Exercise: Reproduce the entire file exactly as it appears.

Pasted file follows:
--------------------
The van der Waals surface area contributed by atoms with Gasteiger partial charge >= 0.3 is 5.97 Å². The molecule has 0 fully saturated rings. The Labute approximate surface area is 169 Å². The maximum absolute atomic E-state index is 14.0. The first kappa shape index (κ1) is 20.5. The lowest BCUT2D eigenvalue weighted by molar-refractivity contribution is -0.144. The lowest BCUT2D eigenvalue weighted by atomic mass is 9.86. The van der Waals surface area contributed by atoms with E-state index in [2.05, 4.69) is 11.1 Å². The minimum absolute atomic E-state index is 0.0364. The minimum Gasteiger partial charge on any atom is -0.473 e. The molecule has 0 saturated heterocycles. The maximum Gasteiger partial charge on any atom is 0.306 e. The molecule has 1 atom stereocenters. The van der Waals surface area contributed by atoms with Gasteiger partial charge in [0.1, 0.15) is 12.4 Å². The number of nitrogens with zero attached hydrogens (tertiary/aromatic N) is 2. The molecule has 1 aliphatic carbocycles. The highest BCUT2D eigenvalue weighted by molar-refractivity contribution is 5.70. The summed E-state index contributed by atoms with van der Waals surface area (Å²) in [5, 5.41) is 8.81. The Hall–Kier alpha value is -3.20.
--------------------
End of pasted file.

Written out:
The van der Waals surface area contributed by atoms with Gasteiger partial charge >= 0.3 is 5.97 Å². The molecule has 0 fully saturated rings. The Labute approximate surface area is 169 Å². The maximum absolute atomic E-state index is 14.0. The first kappa shape index (κ1) is 20.5. The lowest BCUT2D eigenvalue weighted by molar-refractivity contribution is -0.144. The lowest BCUT2D eigenvalue weighted by atomic mass is 9.86. The van der Waals surface area contributed by atoms with E-state index in [2.05, 4.69) is 11.1 Å². The minimum absolute atomic E-state index is 0.0364. The minimum Gasteiger partial charge on any atom is -0.473 e. The molecule has 0 saturated heterocycles. The maximum Gasteiger partial charge on any atom is 0.306 e. The molecule has 1 atom stereocenters. The van der Waals surface area contributed by atoms with Gasteiger partial charge in [0.1, 0.15) is 12.4 Å². The number of nitrogens with zero attached hydrogens (tertiary/aromatic N) is 2. The molecule has 1 aliphatic carbocycles. The highest BCUT2D eigenvalue weighted by molar-refractivity contribution is 5.70. The summed E-state index contributed by atoms with van der Waals surface area (Å²) in [5, 5.41) is 8.81. The Hall–Kier alpha value is -3.20.